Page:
HRC has seen a surge in anti-transgender bills since 2015. The group states that often these bills originate with such anti-LGBTQ groups as the Heritage Foundation, the Alliance Defending Freedom and the Family Policy Alliance.

Andrea Piacquadio via Pexels
Andrea Piacquadio via Pexels

“The same few sources have been responsible for peddling anti-LGBTQ legislation for many years, and this legislation is simply the latest iteration of their losing political fight against equality,” adds Oakley, labeling it a political scare tactic. “While extremist groups push copycat bills down to states, these state legislators should understand that their constituents — including a large majority of Republicans — believe transgender people should be allowed to live freely and openly. The only thing these bills do is harm kids who are simply trying to navigate their adolescence.”

Oakley compares the coordinated effort of  “manufactured fear” around women’s sports to tactics used around bathroom access and, before that, marriage equality.

When Dittrich held her news conference to announce her sports participation bills, other participants — particularly some of the young athletes she had speak in support — said that they did not view the bills as anti-transgender, but rather a matter of fairness. In their message on the bill, they made frequent reference to Title IX, linking the exclusionary bills to athletic rules that ban discrimination and promote women’s participation in sports.

“You can’t win against men,” said Rep. Janel Brandtjen (R-Menomonee Falls) at the news conference, standing alongside a handful of young women athletes. “And that’s the biology, the reality. And honestly, you ruin women’s sports forever. Why would you compete if you knew you couldn’t win? What kind of message is that for our young women leaders? Listen, we want to have a fair playing field.”

Rep. Barb Dittrich and Rep. Janel Brandtjen | WisEye

Sen. Carpenter says getting accurate information out was one of his top goals in putting forward his resolution. He says that as a gay man born in 1960, he experienced LGBTQ discrimination surrounding the AIDS epidemic and backlash from Wisconsin’s anti-same sex marriage constitutional amendment and understands how such bills are hurting transgender people.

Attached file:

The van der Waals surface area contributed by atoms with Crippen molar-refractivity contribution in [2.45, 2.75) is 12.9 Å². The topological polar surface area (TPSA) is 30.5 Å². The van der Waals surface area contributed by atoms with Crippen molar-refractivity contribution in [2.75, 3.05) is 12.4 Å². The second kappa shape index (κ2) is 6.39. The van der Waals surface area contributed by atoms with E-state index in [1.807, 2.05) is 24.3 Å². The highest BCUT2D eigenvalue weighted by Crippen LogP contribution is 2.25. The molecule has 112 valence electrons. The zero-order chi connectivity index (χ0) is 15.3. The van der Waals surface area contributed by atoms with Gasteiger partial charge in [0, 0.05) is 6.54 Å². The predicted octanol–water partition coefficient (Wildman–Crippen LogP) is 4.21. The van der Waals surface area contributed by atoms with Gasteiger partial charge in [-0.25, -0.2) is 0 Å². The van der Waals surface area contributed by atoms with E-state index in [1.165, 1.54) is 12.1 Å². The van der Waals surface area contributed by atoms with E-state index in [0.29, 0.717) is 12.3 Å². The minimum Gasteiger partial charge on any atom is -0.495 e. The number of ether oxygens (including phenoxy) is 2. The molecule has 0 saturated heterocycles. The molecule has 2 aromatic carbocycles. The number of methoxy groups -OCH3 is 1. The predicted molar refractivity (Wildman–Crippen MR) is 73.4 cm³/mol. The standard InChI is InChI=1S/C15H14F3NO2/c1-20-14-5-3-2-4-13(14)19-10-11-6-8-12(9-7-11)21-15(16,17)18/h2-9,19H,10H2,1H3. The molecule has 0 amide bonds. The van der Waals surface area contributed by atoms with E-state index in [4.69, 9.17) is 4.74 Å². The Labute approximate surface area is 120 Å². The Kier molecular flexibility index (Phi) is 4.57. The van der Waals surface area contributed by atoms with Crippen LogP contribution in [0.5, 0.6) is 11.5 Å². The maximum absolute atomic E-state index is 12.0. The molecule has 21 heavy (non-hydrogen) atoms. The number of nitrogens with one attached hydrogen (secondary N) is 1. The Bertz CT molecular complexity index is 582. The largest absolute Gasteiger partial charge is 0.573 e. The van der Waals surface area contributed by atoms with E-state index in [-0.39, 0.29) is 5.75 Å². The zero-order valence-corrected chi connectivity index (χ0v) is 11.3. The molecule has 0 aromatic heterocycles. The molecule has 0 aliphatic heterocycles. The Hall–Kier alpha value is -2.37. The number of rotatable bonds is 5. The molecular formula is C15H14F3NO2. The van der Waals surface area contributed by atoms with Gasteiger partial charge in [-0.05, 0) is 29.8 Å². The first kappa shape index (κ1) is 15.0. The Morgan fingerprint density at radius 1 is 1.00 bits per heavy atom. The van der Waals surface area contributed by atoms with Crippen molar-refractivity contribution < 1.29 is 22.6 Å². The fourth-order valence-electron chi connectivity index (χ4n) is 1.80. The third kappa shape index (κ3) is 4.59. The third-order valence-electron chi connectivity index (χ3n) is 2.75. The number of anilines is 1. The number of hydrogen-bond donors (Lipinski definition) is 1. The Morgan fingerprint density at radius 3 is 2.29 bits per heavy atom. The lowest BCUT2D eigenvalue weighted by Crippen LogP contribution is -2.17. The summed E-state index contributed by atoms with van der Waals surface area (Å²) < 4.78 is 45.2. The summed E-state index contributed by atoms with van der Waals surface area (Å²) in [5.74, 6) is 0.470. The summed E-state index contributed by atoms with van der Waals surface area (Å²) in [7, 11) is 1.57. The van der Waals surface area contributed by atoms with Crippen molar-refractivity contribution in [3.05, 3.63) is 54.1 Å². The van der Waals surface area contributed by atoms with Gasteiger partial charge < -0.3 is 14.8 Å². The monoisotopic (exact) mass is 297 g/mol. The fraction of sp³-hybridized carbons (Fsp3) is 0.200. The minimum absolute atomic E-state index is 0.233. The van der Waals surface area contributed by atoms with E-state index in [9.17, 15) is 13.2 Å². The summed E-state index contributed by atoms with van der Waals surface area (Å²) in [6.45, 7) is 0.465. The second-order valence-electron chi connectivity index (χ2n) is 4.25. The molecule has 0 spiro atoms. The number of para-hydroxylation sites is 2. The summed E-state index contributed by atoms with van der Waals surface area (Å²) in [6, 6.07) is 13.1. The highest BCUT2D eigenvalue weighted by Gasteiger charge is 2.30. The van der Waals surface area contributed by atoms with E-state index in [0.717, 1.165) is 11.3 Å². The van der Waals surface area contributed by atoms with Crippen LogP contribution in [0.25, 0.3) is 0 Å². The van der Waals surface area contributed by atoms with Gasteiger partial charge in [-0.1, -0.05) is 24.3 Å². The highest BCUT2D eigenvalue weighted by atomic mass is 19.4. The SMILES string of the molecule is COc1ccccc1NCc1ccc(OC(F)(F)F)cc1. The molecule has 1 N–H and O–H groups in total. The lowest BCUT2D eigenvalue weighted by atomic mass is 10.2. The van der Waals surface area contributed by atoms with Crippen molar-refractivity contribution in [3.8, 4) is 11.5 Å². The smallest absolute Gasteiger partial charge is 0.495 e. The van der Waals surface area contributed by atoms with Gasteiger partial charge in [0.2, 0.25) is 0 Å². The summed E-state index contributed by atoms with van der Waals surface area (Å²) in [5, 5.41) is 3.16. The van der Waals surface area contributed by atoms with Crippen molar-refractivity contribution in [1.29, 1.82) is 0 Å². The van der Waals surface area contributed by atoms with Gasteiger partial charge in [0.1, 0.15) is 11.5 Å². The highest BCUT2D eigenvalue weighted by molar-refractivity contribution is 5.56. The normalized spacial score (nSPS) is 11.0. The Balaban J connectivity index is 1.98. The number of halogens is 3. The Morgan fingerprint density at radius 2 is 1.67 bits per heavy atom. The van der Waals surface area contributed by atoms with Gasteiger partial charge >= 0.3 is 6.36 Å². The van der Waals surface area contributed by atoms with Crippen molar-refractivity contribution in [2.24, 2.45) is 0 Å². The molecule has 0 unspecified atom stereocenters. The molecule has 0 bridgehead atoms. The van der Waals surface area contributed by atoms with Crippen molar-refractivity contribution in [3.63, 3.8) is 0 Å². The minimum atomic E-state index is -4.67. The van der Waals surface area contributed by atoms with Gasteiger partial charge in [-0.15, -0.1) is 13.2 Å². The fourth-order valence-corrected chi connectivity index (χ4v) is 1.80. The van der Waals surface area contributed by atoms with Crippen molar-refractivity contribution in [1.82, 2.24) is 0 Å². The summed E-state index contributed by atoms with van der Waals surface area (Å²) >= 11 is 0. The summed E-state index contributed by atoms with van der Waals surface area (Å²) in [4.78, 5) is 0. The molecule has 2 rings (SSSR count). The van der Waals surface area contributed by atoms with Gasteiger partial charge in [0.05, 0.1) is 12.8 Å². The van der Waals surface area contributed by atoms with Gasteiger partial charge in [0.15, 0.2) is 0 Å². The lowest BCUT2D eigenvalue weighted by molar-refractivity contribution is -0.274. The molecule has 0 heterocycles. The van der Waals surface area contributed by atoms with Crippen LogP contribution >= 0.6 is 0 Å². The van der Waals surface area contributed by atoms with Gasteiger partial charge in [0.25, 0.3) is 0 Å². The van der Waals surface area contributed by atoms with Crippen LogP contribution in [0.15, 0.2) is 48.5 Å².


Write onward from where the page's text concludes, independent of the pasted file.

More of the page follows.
He calls it the “next step in the civil rights movement.”

Science shows that transgender girls and women do not have a significant physical advantage. Trans women receiving estrogen hormonal therapy typically see decreased muscle mass, strength, as well as body-fat redistribution, according to the Center on Excellence for Transgender Health.

Federal legislation following a template similar to state laws on sports participation has been introduced but it is not expected to advance under Democratic control. After four years of federal discrimination against LGBTQ and transgender individuals under the Trump administration, President Joe Biden issued an executive order immediately following his inauguration to prohibit discrimination based on gender identity or sexual orientation that read, “Children should be able to learn without worrying about whether they will be denied access to the restroom, the locker room, or school sports.”


If Carpenter had his way, legislators who are proposing such bills would sit down with transgender constituents to learn about them. He guesses most of his Republican colleagues have never met or spoken with a transgender person.

A recent investigation by the Associated Press showed that legislators who were proposing such bills were unable to name any transgender athletes or situations where the sex assigned at birth gave an advantage over other athletes who were assigned a different sex at birth.

“Legislators across the country, when they’re asked about resolutions trying to ban or segregate transgender people and saying that they’re winning all of these trophies and blocking someone else’s ability, haven’t been able to come up with any cases,” says Carpenter. “And so, I felt it was important that we briefly discuss things and we’ll be glad to debate that once we get to the floor. If it makes it that far.”

Our stories may be republished online or in print under Creative Commons license CC BY-NC-ND 4.0. We ask that you edit only for style or to shorten, provide proper attribution and link to our web site. Please see our republishing guidelines for use of photos and graphics.

Melanie Conklin
Melanie Conklin

Melanie Conklin was the Wisconsin Examiner's founding Deputy Editor, serving from its launch July 1, 2019, until Feb. 1, 2022. She is proud to be a native of the state of Wisconsin, which gave humankind the typewriter, progressivism and deep-fried cheese curds. Her several decades in journalism include political beats and columns at Isthmus newspaper, the Wisconsin State Journal and other publications. When not an ink-stained wretch, she served time inside state, local and federal government in communications before returning to journalism at the Examiner. It’s what she’s loved ever since getting her master’s degree in journalism from the UW-Madison. Her family includes one husband, two kids, four dogs and five (or more) chinchillas.